Mixed Reality might sound like the kind of dodgy cocktail you’d find on the menu at a university bar crawl, but it’s actually Microsoft’s big play for a piece of the VR pie.
With Oculus and HTC battling it out for big spenders with colossal gaming PCs, and Sony doing its own thing on PlayStation with PSVR, Microsoft is trying to make VR more affordable - and Medion is here to help.
The Erazer X1000 MR is the second Mixed Reality headset we've tested, and we're already beginning to see a pattern - but don't think every take on MR is equal...
MEDION ERAZER X1000 HEADSET
Like Acer, Asus, HP, Dell and parent company Lenovo, Medion’s Erazer 1000 Mixed Reality headset is built to Microsoft’s exact specifications - meaning that looks aside, there’s not much to set one apart from the others.
The Erazer follows this to the letter, with nary a game code or download DVD bundled in the box. It’s about as bare-bones as these kits get, with just the headset, motion controllers and cables in the box. At least you don’t have to supply your own AA batteries.
On the plus side, you don’t have any sensors to plug in: Microsoft’s reference design uses cameras built into the headset to track your position, and your controllers. That means jamming a single HDMI cable and one USB cable into your PC will get you up and running.
Oh, and some headphones.
Apart from Samsung’s Odyssey, none of the mixed reality headsets doing the rounds right now come with built-in headphones - including the Erazer. You’ve got to plug in your own pair of cans to the 3.5mm audio adaptor clipped to the headband. It’s a bit messy, and squeezing a gaming headset on top of the headset puts even more pressure on your bonce - stick to earphones, unless you want your head to feel it’s trapped in a vice.
The blue and black colour scheme doesn’t look quite as retro as Acer’s effort, but it’s nowhere near as premium as an HTC Vive or Oculus Rift, either. It uses a similar headband design, with a screw at the back to tighten it around your head.
With no hinge to flip the headset up, you’ve got to yank it off whenever you want to see what’s going on in the real world, which can be a pain for glasses-wearers.
There’s a reasonable amount of padding, but because you need to tighten things up so much to keep the headset locked in line with your eyes, it’s just not all that comfortable to wear for long sessions. Acer has the edge here, and Dell’s Visor is better than both.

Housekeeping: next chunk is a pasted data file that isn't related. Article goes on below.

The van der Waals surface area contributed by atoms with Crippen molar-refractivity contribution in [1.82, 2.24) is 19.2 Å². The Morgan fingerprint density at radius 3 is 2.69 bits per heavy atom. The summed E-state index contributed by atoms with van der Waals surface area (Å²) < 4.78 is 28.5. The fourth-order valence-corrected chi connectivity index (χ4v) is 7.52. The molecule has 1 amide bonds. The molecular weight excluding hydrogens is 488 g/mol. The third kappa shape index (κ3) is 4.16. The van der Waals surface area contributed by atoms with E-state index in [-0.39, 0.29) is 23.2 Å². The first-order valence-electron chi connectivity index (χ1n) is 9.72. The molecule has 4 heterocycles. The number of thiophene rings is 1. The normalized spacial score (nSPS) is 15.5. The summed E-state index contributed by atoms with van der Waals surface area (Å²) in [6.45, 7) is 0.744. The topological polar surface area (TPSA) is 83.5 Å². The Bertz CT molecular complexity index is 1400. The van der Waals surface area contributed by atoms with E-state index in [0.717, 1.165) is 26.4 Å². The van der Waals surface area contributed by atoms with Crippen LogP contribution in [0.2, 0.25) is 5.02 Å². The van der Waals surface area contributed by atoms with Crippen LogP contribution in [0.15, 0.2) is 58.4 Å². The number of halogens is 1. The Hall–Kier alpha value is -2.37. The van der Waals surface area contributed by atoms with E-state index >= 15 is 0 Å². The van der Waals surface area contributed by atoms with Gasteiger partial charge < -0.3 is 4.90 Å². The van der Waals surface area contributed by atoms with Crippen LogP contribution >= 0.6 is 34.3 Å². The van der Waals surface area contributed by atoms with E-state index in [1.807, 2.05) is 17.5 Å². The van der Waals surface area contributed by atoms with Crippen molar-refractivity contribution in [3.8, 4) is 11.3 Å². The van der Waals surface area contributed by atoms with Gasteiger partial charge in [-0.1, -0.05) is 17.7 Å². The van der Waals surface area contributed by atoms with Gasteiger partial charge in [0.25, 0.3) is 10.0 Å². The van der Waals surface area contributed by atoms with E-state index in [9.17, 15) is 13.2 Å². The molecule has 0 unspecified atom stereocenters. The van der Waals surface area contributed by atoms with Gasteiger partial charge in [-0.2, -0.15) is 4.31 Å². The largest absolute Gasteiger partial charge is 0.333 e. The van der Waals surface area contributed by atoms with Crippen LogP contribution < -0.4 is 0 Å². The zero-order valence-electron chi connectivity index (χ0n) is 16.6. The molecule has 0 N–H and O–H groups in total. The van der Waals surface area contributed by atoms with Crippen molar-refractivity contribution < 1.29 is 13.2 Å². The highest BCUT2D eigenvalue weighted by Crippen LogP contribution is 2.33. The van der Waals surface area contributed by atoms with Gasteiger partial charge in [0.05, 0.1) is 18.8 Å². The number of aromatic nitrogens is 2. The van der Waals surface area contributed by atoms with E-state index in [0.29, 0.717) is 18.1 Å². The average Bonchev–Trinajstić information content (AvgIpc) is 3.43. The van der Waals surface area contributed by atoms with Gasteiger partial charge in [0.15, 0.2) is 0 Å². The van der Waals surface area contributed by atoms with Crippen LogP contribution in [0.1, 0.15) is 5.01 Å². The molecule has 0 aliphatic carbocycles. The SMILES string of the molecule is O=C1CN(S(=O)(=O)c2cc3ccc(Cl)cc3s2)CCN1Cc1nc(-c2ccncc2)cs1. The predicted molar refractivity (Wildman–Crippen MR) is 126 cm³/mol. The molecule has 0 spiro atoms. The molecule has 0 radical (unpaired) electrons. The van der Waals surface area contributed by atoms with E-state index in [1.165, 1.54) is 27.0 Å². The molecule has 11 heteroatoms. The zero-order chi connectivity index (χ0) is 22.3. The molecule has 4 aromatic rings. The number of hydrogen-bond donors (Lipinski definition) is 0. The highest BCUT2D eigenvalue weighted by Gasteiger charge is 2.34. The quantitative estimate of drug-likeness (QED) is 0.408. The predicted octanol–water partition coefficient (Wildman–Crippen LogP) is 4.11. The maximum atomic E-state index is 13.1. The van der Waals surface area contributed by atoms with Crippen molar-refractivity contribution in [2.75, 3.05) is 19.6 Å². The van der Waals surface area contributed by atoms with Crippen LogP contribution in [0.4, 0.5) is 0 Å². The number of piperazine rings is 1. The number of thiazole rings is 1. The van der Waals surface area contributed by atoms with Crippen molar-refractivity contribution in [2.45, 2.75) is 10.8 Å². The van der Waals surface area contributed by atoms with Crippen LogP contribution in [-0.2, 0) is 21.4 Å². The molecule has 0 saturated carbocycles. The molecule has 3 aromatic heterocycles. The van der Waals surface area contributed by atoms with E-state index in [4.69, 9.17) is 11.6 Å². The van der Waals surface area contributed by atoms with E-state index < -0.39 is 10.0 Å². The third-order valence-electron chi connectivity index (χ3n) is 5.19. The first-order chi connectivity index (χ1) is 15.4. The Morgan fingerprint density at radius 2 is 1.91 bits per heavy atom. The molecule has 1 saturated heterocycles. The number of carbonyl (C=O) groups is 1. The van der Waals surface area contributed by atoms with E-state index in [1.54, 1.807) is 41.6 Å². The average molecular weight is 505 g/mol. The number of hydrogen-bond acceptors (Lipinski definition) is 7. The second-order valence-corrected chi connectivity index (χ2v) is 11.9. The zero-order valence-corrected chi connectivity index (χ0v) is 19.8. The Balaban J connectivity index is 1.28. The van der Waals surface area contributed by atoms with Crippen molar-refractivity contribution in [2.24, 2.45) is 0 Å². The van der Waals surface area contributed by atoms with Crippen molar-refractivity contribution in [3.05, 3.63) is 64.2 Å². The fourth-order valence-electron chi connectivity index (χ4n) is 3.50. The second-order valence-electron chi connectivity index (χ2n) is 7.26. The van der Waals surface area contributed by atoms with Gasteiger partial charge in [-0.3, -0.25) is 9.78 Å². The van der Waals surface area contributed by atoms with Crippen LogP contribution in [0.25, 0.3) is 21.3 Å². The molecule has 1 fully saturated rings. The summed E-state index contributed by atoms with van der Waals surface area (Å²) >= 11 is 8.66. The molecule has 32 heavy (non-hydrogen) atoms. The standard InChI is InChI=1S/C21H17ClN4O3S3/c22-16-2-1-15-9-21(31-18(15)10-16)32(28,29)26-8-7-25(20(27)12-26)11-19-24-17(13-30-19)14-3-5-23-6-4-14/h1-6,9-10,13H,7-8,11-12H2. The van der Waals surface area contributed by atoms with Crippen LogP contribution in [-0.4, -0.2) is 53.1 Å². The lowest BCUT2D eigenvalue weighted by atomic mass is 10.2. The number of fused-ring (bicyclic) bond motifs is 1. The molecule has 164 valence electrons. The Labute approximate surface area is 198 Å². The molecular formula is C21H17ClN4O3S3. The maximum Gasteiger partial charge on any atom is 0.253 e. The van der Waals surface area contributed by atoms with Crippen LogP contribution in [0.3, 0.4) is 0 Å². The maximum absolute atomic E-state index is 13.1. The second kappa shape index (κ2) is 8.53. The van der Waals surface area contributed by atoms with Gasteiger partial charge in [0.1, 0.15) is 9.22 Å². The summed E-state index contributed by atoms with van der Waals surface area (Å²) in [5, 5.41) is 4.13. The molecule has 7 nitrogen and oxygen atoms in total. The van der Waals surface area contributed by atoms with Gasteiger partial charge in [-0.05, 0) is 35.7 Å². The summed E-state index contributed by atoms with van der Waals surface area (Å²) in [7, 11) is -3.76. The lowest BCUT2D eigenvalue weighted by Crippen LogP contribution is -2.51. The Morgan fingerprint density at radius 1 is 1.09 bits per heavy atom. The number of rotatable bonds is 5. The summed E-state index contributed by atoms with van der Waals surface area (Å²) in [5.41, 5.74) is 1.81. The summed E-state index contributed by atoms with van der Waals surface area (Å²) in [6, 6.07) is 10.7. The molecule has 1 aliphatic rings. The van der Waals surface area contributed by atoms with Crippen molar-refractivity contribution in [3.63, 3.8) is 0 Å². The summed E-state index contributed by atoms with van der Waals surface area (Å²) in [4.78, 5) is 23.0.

The pair of 1440x1440 screens (one for each eye) have a slight resolution boost over Oculus Rift and HTC Vive, but because they use LCD rather than OLED panels, the contrast just can’t compete. Deep blacks instead look grey, taking you out of the immersion. You don’t have to try hard to spot the screen-door effect where you can see the pixels, either.
Mixed Reality is, right now, just Microsoft’s name for VR. Until it gets the augmented reality part down with Hololens, you’ll only be exploring virtual worlds with one of these on your bonce, not bringing digital creations into the real world.
MEDION ERAZER X1000 CONTROLLERS
Beyond a bit of branding, the light-up controllers look identical to those bundled with any other Mixed Reality Headset: a little chunky, with a glowing ring of LED lights around the top to track their position in VR.
The triggers, grip buttons, touchpads and joysticks are a mishmash of the Oculus Touch and HTC’s Vive controllers. Microsoft has given developers a helping hand by forcing its partners to use identical layouts, but it would have been nice to have rechargeable controllers instead of battery-powered ones.
When you’ve got ‘em out in front of you, the controllers work brilliantly, with accurate tracking and smooth movement. Move out of sight of the headset cameras, though, and the controllers disappear from view. Vive and Oculus work better for room-scale VR, because they know where your controllers are at all times - not just when the camera detects them.
MEDION ERAZER X1000 UI & EXPERIENCE
Mixed Reality does work with room-scale VR: you plot out your boundaries when you first install the software, and then a white barrier appears in-VR to stop you bashing into your room’s furniture.
Exploring Microsoft’s Cliff House environment is easy if you’re stationary or moving about, with the controllers warping you between spots and launching VR apps like they were massive pictures sprawled across every wall.
You can add your own shortcuts as 3D objects, or run desktop apps in VR, but to be honest it’s a real gimmick.
Valve’s menu-based SteamVR interface is miles better, but support for Mixed Reality headsets is still technically in early access, and getting your floating cursor lined up with the game you want can be a bit of a dark art.
That’s a problem, because Microsoft just doesn’t have that many VR apps or games of its own. Beyond a few standout titles like time-bending shooter Superhot VR, most of the apps in the store are simple videos or minute-long virtual experiences.
Medion Erazer X1000 VERDICT
While we wait for Microsoft to make getting VR content that bit easier, either by partnering with Vive and Oculus, or working closer with Valve on SteamVR, Mixed Reality just feels like baby steps - steps HTC and Oculus have already taken.
The tech works well enough, although Medion’s headset isn’t the most comfortable out there - Dell’s Visor is the best take on Microsoft’s design we’ve tried to date, and the Erazer isn’t dramatically cheaper, making it a tough sell.
A Rift is still the better buy for getting into VR on a PC today, but once all the SteamVR kinks are worked out, Mixed Reality will claw back some advantage.